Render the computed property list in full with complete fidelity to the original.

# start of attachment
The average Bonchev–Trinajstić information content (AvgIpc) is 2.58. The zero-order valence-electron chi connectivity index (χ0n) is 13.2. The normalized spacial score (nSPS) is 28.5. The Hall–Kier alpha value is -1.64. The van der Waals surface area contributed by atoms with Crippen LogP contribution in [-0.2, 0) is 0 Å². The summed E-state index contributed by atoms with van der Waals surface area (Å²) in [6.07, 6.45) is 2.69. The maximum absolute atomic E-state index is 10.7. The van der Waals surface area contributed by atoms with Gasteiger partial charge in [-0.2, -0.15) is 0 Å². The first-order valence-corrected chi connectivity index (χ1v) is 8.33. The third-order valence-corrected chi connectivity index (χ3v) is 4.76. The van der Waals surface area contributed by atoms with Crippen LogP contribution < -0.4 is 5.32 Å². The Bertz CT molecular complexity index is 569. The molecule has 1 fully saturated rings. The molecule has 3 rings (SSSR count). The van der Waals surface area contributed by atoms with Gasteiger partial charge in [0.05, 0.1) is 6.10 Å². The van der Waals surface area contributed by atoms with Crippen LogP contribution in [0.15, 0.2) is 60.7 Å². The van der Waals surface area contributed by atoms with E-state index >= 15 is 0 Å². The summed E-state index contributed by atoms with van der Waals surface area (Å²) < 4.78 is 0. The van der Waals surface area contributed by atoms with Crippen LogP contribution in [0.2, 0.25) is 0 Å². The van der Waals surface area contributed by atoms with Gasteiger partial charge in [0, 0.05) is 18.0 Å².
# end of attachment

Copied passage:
The average Bonchev–Trinajstić information content (AvgIpc) is 2.58. The zero-order valence-electron chi connectivity index (χ0n) is 13.2. The normalized spacial score (nSPS) is 28.5. The Hall–Kier alpha value is -1.64. The van der Waals surface area contributed by atoms with Crippen LogP contribution in [-0.2, 0) is 0 Å². The summed E-state index contributed by atoms with van der Waals surface area (Å²) in [6.07, 6.45) is 2.69. The maximum absolute atomic E-state index is 10.7. The van der Waals surface area contributed by atoms with Gasteiger partial charge in [-0.2, -0.15) is 0 Å². The first-order valence-corrected chi connectivity index (χ1v) is 8.33. The third-order valence-corrected chi connectivity index (χ3v) is 4.76. The van der Waals surface area contributed by atoms with Crippen LogP contribution < -0.4 is 5.32 Å². The Bertz CT molecular complexity index is 569. The molecule has 1 fully saturated rings. The molecule has 3 rings (SSSR count). The van der Waals surface area contributed by atoms with Gasteiger partial charge in [0.05, 0.1) is 6.10 Å². The van der Waals surface area contributed by atoms with Crippen LogP contribution in [0.15, 0.2) is 60.7 Å². The van der Waals surface area contributed by atoms with E-state index >= 15 is 0 Å². The summed E-state index contributed by atoms with van der Waals surface area (Å²) < 4.78 is 0. The van der Waals surface area contributed by atoms with Crippen LogP contribution in [0.2, 0.25) is 0 Å². The van der Waals surface area contributed by atoms with Gasteiger partial charge in [0, 0.05) is 18.0 Å².